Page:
In the 21st century, the postal service is highly developed all over the world. It is difficult to imagine life without fast parcel delivery. Having an advanced mail delivery system, it is hard to believe how people lived in New York in the old days. How did they receive their mail, how long did they have to wait for it and was the mail delivered at all? Find out more at new-york-future.
The formation of the postal business in the New York area
The postal business originated in New York when it was still called New Amsterdam. At that time, the city was a Dutch colony. In the 17th century, people transported all mail from Europe to New Amsterdam by ship. Ship captains were directly responsible for transportation. After arriving in the American territories, all mail was handed over to the owner of some establishment. Typically these establishments were coffee shops. Then, everyone who was waiting for a parcel or letter could contact the establishment and collect them.
Such a system also functioned in the middle of the 17th century, when New Amsterdam passed under British rule. It was not until the 1690s that the authorities decided to officially establish a city Post office. In the early 18th century, the Postmaster General of Great Britain decided to remove the postal service headquarters from the Philadelphia Colony to New York City.
The first New York Post office
The very first historic New York Post office building was located on Broadway. At the beginning of the 19th century, the number of letters and parcels received by New Yorkers increased enormously. Therefore, in the early 1800s, the New York Post office moved to a larger building on William street. It remained there until 1825. Following that, the city Post office changed its location again. Until 1835, the Post office was located in the basement of one of the stock exchanges on Wall street. The building burned down soon afterward. After the fire, the New York Post office had to occupy a small Rotunda building near the City Hall Park.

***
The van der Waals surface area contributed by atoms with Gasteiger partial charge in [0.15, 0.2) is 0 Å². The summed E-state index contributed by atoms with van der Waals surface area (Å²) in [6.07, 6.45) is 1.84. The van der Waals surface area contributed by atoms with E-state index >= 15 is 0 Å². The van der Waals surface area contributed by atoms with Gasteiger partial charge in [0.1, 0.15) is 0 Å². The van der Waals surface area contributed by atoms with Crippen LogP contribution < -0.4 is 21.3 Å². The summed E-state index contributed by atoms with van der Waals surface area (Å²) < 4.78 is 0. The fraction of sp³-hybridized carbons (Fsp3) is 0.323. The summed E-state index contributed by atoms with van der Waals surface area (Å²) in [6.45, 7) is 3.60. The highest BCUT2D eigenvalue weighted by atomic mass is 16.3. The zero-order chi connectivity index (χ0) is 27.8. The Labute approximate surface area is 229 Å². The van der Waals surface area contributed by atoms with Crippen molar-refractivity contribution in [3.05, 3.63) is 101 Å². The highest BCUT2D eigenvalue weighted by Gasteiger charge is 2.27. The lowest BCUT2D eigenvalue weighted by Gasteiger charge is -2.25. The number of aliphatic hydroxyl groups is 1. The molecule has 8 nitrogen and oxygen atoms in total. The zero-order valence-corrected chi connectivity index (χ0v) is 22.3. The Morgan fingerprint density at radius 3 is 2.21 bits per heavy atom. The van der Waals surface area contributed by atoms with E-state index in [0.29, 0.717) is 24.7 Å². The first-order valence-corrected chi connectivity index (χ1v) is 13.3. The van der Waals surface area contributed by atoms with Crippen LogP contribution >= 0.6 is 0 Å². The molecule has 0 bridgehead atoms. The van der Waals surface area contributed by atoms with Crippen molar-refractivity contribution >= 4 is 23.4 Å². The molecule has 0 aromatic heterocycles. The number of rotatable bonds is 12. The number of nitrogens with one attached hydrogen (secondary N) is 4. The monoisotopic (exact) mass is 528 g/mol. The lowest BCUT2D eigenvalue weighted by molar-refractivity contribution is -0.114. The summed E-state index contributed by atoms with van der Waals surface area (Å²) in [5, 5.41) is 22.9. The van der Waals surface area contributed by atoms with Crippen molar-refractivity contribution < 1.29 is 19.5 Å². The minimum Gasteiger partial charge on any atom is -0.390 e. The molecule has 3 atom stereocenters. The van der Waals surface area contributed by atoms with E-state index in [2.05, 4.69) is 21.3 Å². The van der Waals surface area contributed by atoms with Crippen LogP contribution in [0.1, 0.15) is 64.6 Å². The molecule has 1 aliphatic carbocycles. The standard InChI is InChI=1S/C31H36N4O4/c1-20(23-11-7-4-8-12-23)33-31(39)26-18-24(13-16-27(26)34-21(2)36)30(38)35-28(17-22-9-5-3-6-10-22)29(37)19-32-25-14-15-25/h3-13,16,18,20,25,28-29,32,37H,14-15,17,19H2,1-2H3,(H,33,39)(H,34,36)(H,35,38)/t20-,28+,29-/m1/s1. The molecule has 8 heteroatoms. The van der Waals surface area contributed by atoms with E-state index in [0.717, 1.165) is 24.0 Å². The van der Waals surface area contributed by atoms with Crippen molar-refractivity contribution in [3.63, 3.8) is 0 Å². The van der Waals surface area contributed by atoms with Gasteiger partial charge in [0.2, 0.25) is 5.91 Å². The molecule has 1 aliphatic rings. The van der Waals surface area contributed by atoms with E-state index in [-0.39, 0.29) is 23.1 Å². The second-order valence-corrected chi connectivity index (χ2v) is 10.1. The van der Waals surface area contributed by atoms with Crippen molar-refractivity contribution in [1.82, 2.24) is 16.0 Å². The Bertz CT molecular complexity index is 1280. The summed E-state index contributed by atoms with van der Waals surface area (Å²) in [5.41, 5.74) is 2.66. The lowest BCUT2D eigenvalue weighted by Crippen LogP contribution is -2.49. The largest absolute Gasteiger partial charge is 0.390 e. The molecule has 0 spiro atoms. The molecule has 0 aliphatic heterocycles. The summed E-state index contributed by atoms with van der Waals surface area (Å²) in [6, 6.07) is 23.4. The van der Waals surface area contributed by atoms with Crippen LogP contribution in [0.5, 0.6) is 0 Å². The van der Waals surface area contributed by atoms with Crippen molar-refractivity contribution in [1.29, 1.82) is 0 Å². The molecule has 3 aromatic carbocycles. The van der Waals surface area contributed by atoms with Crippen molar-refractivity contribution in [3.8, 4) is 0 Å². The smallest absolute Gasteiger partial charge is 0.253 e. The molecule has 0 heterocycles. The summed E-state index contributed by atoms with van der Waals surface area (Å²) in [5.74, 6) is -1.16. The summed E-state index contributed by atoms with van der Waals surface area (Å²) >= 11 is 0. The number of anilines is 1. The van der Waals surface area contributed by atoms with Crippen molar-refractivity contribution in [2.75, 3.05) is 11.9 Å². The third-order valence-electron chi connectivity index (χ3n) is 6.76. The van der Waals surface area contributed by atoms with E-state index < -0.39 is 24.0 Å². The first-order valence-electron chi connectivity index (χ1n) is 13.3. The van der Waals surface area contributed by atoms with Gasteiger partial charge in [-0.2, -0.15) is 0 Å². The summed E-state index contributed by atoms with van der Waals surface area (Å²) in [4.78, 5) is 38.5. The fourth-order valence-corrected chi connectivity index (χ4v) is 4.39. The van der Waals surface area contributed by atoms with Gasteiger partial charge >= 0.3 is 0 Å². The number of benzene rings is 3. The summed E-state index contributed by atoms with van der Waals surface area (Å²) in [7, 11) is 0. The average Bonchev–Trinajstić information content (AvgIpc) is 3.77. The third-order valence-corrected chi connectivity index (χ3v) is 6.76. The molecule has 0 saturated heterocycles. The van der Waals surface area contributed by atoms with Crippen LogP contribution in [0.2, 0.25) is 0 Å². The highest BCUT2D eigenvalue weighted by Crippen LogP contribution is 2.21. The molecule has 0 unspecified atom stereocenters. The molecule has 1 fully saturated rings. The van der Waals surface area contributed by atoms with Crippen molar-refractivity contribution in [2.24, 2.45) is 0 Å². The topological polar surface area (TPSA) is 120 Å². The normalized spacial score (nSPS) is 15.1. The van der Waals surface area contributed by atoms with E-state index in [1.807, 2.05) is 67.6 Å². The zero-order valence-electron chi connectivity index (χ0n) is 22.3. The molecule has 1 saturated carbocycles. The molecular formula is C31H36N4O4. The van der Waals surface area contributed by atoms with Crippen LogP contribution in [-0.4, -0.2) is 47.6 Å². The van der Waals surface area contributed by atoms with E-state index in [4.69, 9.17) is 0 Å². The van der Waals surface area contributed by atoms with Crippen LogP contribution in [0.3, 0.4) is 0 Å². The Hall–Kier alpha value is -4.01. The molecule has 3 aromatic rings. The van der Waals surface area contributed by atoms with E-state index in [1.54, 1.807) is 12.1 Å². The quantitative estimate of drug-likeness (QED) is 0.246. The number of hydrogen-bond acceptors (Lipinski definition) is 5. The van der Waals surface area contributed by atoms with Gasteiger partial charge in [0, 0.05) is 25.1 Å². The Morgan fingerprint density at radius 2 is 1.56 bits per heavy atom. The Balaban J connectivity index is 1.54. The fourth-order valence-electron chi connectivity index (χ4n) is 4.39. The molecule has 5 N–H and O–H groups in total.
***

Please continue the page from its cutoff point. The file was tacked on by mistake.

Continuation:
The workload of the New York Post in the 18th and 19th centuries
Since the establishment of the Post office of New York, the business volume has increased every year. In the 18th and 19th centuries, the New York Post office received about fifteen thousand letters and parcels daily. Most of them were delivered by ships from Europe. A number of letters and parcels were addressed to the residents of New York. The New York Post office sorted and forwarded other letters intended for the residents of other cities to the destination point.
At the same time, the number of letters sent within the United States from New York to other American cities was significantly higher. During the 18th and 19th centuries, New Yorkers sent over one hundred and fifty thousand letters every day. In the old days, the New York Post office received one hundred and twenty thousand parcels daily. Besides, seventy thousand parcels had to be sorted and sent to other places.
Back in time, New York postal carriers delivered about ten thousand parcels a day to the residents of the city. In the 18th and 19th centuries, the sale of postage stamps amounted to about 4 thousand dollars per week.
The New York Post office during the 18th and 19th centuries faced one big problem. The flow of letters was huge, so they did not reach the addressee. The office often received letters that were illegible, misspelled the name of the state or city and address and were not stamped. The New York Post office sent each such letter to the Dead Letter Office. Hundreds of thousands of parcels have never reached their addressee.
In former times, more than 700 people worked at the New York Post office. The staff included postal carriers, clerks and other employees. All of them did a tremendous job every day so that the letters did not get lost and reached their final addressee.